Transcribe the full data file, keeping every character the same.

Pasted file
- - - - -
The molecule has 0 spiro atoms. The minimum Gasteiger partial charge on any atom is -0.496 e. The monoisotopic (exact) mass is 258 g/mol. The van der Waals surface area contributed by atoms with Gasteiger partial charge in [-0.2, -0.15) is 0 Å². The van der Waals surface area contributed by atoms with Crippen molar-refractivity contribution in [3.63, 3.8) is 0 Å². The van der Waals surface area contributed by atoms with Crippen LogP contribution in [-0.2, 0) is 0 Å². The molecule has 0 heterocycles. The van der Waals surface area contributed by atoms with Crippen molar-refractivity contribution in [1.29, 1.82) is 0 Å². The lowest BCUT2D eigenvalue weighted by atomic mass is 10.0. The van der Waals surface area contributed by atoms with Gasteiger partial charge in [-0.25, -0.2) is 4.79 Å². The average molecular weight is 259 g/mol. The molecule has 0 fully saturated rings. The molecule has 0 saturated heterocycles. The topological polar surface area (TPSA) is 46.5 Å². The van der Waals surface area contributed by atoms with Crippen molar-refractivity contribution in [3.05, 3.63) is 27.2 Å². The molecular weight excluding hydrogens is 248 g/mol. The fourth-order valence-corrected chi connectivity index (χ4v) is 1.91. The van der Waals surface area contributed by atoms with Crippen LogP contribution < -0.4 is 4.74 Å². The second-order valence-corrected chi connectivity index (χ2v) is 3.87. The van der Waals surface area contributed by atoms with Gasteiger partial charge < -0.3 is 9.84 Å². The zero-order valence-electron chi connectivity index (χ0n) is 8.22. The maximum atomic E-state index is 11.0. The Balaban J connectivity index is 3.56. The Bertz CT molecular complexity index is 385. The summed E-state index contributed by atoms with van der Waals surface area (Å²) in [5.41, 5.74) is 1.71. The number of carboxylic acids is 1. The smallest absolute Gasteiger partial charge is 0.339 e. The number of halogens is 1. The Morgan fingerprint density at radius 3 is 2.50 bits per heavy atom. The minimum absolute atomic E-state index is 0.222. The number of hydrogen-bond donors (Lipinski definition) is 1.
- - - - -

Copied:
The molecule has 0 spiro atoms. The minimum Gasteiger partial charge on any atom is -0.496 e. The monoisotopic (exact) mass is 258 g/mol. The van der Waals surface area contributed by atoms with Gasteiger partial charge in [-0.2, -0.15) is 0 Å². The van der Waals surface area contributed by atoms with Crippen molar-refractivity contribution in [3.63, 3.8) is 0 Å². The van der Waals surface area contributed by atoms with Crippen LogP contribution in [-0.2, 0) is 0 Å². The molecule has 0 heterocycles. The van der Waals surface area contributed by atoms with Crippen molar-refractivity contribution in [1.29, 1.82) is 0 Å². The lowest BCUT2D eigenvalue weighted by atomic mass is 10.0. The van der Waals surface area contributed by atoms with Gasteiger partial charge in [-0.25, -0.2) is 4.79 Å². The average molecular weight is 259 g/mol. The molecule has 0 fully saturated rings. The molecule has 0 saturated heterocycles. The topological polar surface area (TPSA) is 46.5 Å². The van der Waals surface area contributed by atoms with Crippen molar-refractivity contribution in [3.05, 3.63) is 27.2 Å². The molecular weight excluding hydrogens is 248 g/mol. The fourth-order valence-corrected chi connectivity index (χ4v) is 1.91. The van der Waals surface area contributed by atoms with Crippen LogP contribution < -0.4 is 4.74 Å². The second-order valence-corrected chi connectivity index (χ2v) is 3.87. The van der Waals surface area contributed by atoms with Gasteiger partial charge < -0.3 is 9.84 Å². The zero-order valence-electron chi connectivity index (χ0n) is 8.22. The maximum atomic E-state index is 11.0. The Balaban J connectivity index is 3.56. The Bertz CT molecular complexity index is 385. The summed E-state index contributed by atoms with van der Waals surface area (Å²) in [5.41, 5.74) is 1.71. The number of carboxylic acids is 1. The smallest absolute Gasteiger partial charge is 0.339 e. The number of halogens is 1. The Morgan fingerprint density at radius 3 is 2.50 bits per heavy atom. The minimum absolute atomic E-state index is 0.222. The number of hydrogen-bond donors (Lipinski definition) is 1.